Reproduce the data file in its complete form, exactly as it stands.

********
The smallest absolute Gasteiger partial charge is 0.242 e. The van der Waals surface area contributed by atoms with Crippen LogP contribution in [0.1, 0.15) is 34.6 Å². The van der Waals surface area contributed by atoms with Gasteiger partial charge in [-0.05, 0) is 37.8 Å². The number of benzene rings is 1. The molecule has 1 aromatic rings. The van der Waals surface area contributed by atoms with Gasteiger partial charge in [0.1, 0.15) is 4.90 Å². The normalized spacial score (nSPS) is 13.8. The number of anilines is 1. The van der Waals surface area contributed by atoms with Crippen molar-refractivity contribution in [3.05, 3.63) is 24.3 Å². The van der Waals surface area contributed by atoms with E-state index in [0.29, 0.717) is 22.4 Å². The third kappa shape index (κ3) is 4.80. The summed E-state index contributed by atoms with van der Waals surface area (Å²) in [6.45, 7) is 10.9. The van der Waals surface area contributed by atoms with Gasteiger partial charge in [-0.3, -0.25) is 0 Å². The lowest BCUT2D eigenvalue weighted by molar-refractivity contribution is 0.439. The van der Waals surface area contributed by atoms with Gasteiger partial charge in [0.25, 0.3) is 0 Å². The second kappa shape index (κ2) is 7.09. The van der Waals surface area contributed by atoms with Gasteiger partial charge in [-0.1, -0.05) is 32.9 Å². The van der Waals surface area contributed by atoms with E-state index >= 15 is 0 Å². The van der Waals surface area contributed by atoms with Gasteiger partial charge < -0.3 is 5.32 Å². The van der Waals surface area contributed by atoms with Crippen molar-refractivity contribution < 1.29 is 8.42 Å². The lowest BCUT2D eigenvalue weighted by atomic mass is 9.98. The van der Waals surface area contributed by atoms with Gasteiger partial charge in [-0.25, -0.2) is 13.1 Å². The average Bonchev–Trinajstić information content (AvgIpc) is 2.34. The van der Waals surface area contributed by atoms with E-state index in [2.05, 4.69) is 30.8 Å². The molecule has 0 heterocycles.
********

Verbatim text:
The smallest absolute Gasteiger partial charge is 0.242 e. The van der Waals surface area contributed by atoms with Crippen LogP contribution in [0.1, 0.15) is 34.6 Å². The van der Waals surface area contributed by atoms with Gasteiger partial charge in [-0.05, 0) is 37.8 Å². The number of benzene rings is 1. The molecule has 1 aromatic rings. The van der Waals surface area contributed by atoms with Gasteiger partial charge in [0.1, 0.15) is 4.90 Å². The normalized spacial score (nSPS) is 13.8. The number of anilines is 1. The van der Waals surface area contributed by atoms with Crippen molar-refractivity contribution in [3.05, 3.63) is 24.3 Å². The van der Waals surface area contributed by atoms with E-state index in [0.29, 0.717) is 22.4 Å². The third kappa shape index (κ3) is 4.80. The summed E-state index contributed by atoms with van der Waals surface area (Å²) in [6.45, 7) is 10.9. The van der Waals surface area contributed by atoms with Gasteiger partial charge in [-0.3, -0.25) is 0 Å². The lowest BCUT2D eigenvalue weighted by molar-refractivity contribution is 0.439. The van der Waals surface area contributed by atoms with Gasteiger partial charge in [0.25, 0.3) is 0 Å². The second kappa shape index (κ2) is 7.09. The van der Waals surface area contributed by atoms with Gasteiger partial charge in [-0.1, -0.05) is 32.9 Å². The van der Waals surface area contributed by atoms with E-state index >= 15 is 0 Å². The van der Waals surface area contributed by atoms with Gasteiger partial charge < -0.3 is 5.32 Å². The van der Waals surface area contributed by atoms with Crippen molar-refractivity contribution < 1.29 is 8.42 Å². The lowest BCUT2D eigenvalue weighted by atomic mass is 9.98. The van der Waals surface area contributed by atoms with Gasteiger partial charge in [-0.25, -0.2) is 13.1 Å². The average Bonchev–Trinajstić information content (AvgIpc) is 2.34. The van der Waals surface area contributed by atoms with E-state index in [2.05, 4.69) is 30.8 Å². The molecule has 0 heterocycles.